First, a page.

Unfortunately for Goodenough and those like him, as more evidence became available so too was the ‘proof’ increasingly conclusive of how Brexit was a causal factor in the rise in hate crimes. As the graph below shows, an immediate and sudden increase in hate crime numbers being reported was evident in the days and weeks that followed the referendum. What was interesting is that the referendum appeared to widen the focus of those perpetrating hate crimes. As well as continuing to target non-whites, white Eastern Europeans were also targeted immediately after the Brexit vote.
Without doubt, the xenophobic nature of the rhetoric surrounding the Leave campaign fed into and duly shaped the contemporary socio-political landscape in England and Wales if not necessarily the UK more widely. In doing so, that climate has become one where bigotry, hate and violence can be seen to be ever more justified and worryingly enacted. In trying to explain this, the work of Barbara Perry offers an insight. For her, socio-political landscapes can be created that bestow ‘permission to hate’ and by consequence, permission to enact hate crime.
Largely through the ongoing predication of divisive ideologies and ideas as also political actors and mechanisms that seek to demarcate ‘us’ from ‘them’, these landscapes become receptive to the construction of various ‘Others’ that are routinely and regularly seen to be indeterminably oppositional and fearful. For Abrams and Travaglino, this is most likely to occur when people feel threatened by those same ‘Others’ especially when they are seen to negatively impact the employment prospects, health outcomes and normative ‘way of life’ of ‘us’.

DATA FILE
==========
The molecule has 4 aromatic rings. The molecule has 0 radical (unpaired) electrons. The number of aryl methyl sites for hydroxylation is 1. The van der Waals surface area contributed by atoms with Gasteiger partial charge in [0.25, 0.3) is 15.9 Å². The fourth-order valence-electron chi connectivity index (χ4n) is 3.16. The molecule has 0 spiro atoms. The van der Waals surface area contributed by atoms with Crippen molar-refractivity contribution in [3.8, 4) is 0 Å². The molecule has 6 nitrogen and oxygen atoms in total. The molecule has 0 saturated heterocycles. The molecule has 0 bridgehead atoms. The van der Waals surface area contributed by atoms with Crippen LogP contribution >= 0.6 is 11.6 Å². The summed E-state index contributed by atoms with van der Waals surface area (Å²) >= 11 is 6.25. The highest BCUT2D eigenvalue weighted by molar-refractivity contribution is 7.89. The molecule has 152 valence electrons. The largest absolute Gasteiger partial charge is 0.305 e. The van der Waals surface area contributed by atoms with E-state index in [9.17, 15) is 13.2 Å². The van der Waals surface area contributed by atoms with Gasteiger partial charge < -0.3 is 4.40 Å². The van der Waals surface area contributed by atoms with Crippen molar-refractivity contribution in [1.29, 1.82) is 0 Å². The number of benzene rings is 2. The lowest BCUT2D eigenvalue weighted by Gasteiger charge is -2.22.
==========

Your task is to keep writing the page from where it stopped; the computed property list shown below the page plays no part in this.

There is little doubt that not only were all of these issues drawn upon during the Leave campaign but so too did the campaign’s rhetoric establish a number of oppositional and fearful ‘Others’: ‘immigrants’, ‘foreigners’ and ‘Muslims’ among others. Not only did this ratify Leave campaign arguments that halting immigration would provide the ‘solution’ but that leaving the EU would enable ‘us’ to enact that ‘solution’ thereby reducing if not minimising the perceived threat posed. In both constructing and reinforcing an ‘us’ and ‘them’ dichotomy, the Leave campaign legitimated notions about who could — maybe who should — ‘remain’ and importantly, who could or should not. Resonating with Yuval-Davis’ concept of ‘politics of belonging’, the referendum afforded legitimacy to such notions through processes of stigmatisation, marginalisation and intolerance. For Allen and Young, this was exactly the function Leave campaigners hoped their rhetoric and subsequently the referendum would perform.